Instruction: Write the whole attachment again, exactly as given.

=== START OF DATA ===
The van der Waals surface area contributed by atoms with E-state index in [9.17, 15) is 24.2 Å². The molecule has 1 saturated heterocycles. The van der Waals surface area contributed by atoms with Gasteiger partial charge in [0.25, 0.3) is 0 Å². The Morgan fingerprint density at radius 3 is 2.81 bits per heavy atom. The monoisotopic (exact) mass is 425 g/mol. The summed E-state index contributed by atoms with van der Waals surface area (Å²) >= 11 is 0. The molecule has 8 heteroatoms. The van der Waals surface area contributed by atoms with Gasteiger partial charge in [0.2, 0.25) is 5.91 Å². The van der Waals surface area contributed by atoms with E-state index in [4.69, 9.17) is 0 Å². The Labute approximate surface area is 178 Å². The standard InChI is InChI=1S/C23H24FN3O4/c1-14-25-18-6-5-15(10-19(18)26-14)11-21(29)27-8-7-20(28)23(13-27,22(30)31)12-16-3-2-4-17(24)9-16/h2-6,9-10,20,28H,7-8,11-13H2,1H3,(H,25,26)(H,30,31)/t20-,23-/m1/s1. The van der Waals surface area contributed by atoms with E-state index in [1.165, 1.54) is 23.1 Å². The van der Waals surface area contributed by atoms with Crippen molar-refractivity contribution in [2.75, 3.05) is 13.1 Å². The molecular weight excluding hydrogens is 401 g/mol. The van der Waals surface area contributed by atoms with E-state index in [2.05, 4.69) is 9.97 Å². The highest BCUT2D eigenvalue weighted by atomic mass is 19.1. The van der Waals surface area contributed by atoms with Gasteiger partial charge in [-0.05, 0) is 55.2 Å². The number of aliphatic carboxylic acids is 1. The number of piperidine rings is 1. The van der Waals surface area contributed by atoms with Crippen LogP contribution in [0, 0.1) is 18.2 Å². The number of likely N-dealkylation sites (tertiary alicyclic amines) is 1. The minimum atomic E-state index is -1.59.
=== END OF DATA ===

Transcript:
The van der Waals surface area contributed by atoms with E-state index in [9.17, 15) is 24.2 Å². The molecule has 1 saturated heterocycles. The van der Waals surface area contributed by atoms with Gasteiger partial charge in [0.25, 0.3) is 0 Å². The Morgan fingerprint density at radius 3 is 2.81 bits per heavy atom. The monoisotopic (exact) mass is 425 g/mol. The summed E-state index contributed by atoms with van der Waals surface area (Å²) >= 11 is 0. The molecule has 8 heteroatoms. The van der Waals surface area contributed by atoms with Gasteiger partial charge in [0.2, 0.25) is 5.91 Å². The van der Waals surface area contributed by atoms with E-state index in [4.69, 9.17) is 0 Å². The Labute approximate surface area is 178 Å². The standard InChI is InChI=1S/C23H24FN3O4/c1-14-25-18-6-5-15(10-19(18)26-14)11-21(29)27-8-7-20(28)23(13-27,22(30)31)12-16-3-2-4-17(24)9-16/h2-6,9-10,20,28H,7-8,11-13H2,1H3,(H,25,26)(H,30,31)/t20-,23-/m1/s1. The van der Waals surface area contributed by atoms with E-state index in [1.165, 1.54) is 23.1 Å². The van der Waals surface area contributed by atoms with Crippen molar-refractivity contribution in [2.75, 3.05) is 13.1 Å². The molecular weight excluding hydrogens is 401 g/mol. The van der Waals surface area contributed by atoms with E-state index in [2.05, 4.69) is 9.97 Å². The highest BCUT2D eigenvalue weighted by atomic mass is 19.1. The van der Waals surface area contributed by atoms with Gasteiger partial charge in [-0.05, 0) is 55.2 Å². The number of aliphatic carboxylic acids is 1. The number of piperidine rings is 1. The van der Waals surface area contributed by atoms with Crippen LogP contribution in [0, 0.1) is 18.2 Å². The number of likely N-dealkylation sites (tertiary alicyclic amines) is 1. The minimum atomic E-state index is -1.59.